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merce and navigation of any other nation at the Sound and Belts, or on her coasts and in her harbors, with reference to the transit by land through Danish territory of merchandise belonging to the citizens or subjects of such nation, shall also be fully extended to, and enjoyed by, the citizens of the United States, and by their vessels and property in that quarter.”
ARTICLE V.-(Convention of April 26, 1826, except 5th article, revived.)“ The general convention of friendship, commerce and navigation, concluded between the United States and His Majesty the King of Denmark, on the 26th of April, 1826, and which was abrogated on the 15th of April, 1856, and the provisions contained in each and all of its articles, the 5th article alone excepted, shall, after the ratification of this present convention, again become binding upon the United States and Denmark; it being, however, understood, that a year's notice shall suffice for the abrogation of the stipulations of the said convention hereby renewed.”
ARTICLE VI.—(Time when this convention shall be operative.) _“The present convention shall take effect as soon as the laws to carry it into operation shall be passed by the Government of the contracting parties, and the sum stipulated to be paid by the United States shall be received by or tendered to Denmark; and for the fulfilment of these purposes, a period not exceeding twelve months from the signing of this convention shall be allowed.
“But if, in the interval, an earlier day shall be fixed upon and carried into effect for a free navigation through the Sound and Belts in favor of any other power or powers, the same shall simultaneously be extended to the vessels of the United States and their cargoes, in anticipation of the payment of the sum stipulated in Article III. ; it being understood, however, that in that event the Government of the United States shall also pay to that of Denmark four per cent. interest on the said sum, from the day the said indemnity shall have gone into operation until the principal shall have been paid as aforesaid."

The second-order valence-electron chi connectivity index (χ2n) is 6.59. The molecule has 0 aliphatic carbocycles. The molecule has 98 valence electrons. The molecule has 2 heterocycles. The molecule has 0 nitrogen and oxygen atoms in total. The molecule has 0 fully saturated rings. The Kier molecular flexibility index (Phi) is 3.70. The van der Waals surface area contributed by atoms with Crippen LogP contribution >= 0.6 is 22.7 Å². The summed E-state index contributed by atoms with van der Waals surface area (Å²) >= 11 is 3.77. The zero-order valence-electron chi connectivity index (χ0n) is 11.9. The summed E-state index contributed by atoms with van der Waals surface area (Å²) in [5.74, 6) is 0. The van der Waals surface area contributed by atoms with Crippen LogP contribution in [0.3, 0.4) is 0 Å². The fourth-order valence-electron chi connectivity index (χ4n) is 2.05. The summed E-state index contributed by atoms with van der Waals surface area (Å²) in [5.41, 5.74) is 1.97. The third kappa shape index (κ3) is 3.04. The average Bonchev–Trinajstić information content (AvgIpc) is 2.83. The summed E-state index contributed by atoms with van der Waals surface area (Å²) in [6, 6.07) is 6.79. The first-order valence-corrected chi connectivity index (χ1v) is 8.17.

ARTICLE VII.-(Ratifications.)“ The present convention shall be duly ratified, and the exchange of ratifications shall take place in Washington within ten months from the date hereof, or sooner if practicable.
" In faith whereof the respective Plenipotentiaries have signed the present convention, in duplicate, and have thereunto affixed their seals.
“Done at Washington this eleventh day of April, in the year of our Lord one thousand eight hundred and fifty-seven, and of the Independence of the United States the eighty-first.
“ LEWIS CASS.
TREATY OF COMMERCE AND NAVIGATION.
Concluded February 26, 1871. Ratifications exchanged at Washington,
November 18, 1871. Proclaimed November 23, 1871.
ARTICLE I.-(Freedom of Commerce and navigation; and privileges of citizens of one nation in the territory of the other.)
“ There shall be between the territories of the high contracting parties a reciprocal liberty of commerce and navigation.
“ Italian citizens in the United States, and citizens of the United States in Italy, shall mutually have liberty to enter with their ships and cargoes all the ports of the United States and of Italy, respectively, which may be open to foreign commerce. They shall also have liberty to sojourn and reside in all parts whatever of said territories. They shall enjoy, respectively, within the States and possessions of each party, the same rights, privileges, favors, immunities, and exemptions for their commerce and navigation as the natives of the country wherein they reside, without paying other or higher duties or charges than are paid by the natives, on condition of their submitting to the laws and ordinances there prevailing.